CityBeat's coverage of Election Night results and reactions is now up on our web site. Go to our Election Central section for stories from Kevin Osborne and Stephanie Dunlap on the unofficial results for Cincinnati mayor and city council, Cincinnati School Board and the various statewide, Hamilton County and city ballot issues as well as reactions from the winners and losers.
Click here for photo galleries from polling places during Election Day and from gatherings Election Night at candidate parties and the Board of Elections.
Instant analysis from Kevin and Stephanie, plus my two cents: The power on Cincinnati City Council shifts from Mayor Mark Mallory's coalition to a new conservative majority as basically ultra-conservative Charlie Winburn replaces liberal Greg Harris, even as Mallory wins easy re-election. Winburn joins with Jeff Berding, Chris Bortz, Leslie Ghiz and Chris Monzel to form a 5-4 anti-Mallory bloc.
Issue 9 thankfully is voted down, giving the streetcar plan and other rail proposals breathing room for now. Even with anti-streetcar Winburn replacing pro-streetcar Harris, the plan should move ahead on council. Bortz, remember, introduced the streetcar proposal to council and remains its key champion along with Mallory.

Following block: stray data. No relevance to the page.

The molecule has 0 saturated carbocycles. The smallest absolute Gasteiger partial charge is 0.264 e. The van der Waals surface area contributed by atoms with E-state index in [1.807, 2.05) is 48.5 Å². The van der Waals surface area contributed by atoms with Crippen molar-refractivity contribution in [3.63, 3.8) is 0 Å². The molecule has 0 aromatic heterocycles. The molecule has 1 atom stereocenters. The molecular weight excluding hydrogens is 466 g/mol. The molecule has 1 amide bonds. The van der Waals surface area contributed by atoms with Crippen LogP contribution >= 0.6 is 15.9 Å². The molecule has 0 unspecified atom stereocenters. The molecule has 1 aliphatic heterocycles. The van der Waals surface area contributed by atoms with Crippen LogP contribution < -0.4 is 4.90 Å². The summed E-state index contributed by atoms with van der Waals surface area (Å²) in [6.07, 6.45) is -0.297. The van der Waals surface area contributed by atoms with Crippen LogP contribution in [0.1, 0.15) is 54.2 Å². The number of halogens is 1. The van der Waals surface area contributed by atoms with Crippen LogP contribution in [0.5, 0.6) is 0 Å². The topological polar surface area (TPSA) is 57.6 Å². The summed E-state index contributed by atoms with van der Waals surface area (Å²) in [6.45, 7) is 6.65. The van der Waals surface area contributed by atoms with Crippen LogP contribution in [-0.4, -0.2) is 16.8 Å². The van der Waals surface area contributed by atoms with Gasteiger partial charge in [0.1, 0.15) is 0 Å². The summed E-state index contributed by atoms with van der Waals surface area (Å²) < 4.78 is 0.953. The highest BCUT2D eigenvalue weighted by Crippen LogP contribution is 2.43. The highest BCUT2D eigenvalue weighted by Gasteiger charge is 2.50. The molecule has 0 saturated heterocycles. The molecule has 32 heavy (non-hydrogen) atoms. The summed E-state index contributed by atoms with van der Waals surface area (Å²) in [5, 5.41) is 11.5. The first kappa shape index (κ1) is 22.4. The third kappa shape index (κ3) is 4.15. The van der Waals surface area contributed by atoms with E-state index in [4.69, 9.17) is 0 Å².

Even in a down economy, every major tax levy issue passed. Cincinnati Public Schools, the Museum Center and the Cincinnati/Hamilton County Public Library were all sweating out levy requests, but voters were generous — each of those three levies passed with at least 60 percent of the vote.
Casino gambling is finally coming to Ohio, as Issue 3 passed pretty easily. Cleveland businessman Dan Gilbert, who will be building the Cincinnati casino at Broadway Commons downtown, says he's going to break ground immediately — maybe even today.
The Charter Committee, Cincinnati's long-time third political party, had a good Election Day yesterday. Its two city council incumbents, Bortz and Roxanne Qualls, were re-elected. Qualls finished first overall by a wide margin. The group's three endorsed Cincinnati School Board candidates won: incumbents Melanie Bates and Eileen Cooper Reed and challenger Vanessa White. Charter Executive Director Jeff Cramerding, who left his post in September to become a full-time campaign consultant, was a leader in the No on Issue 9 campaign.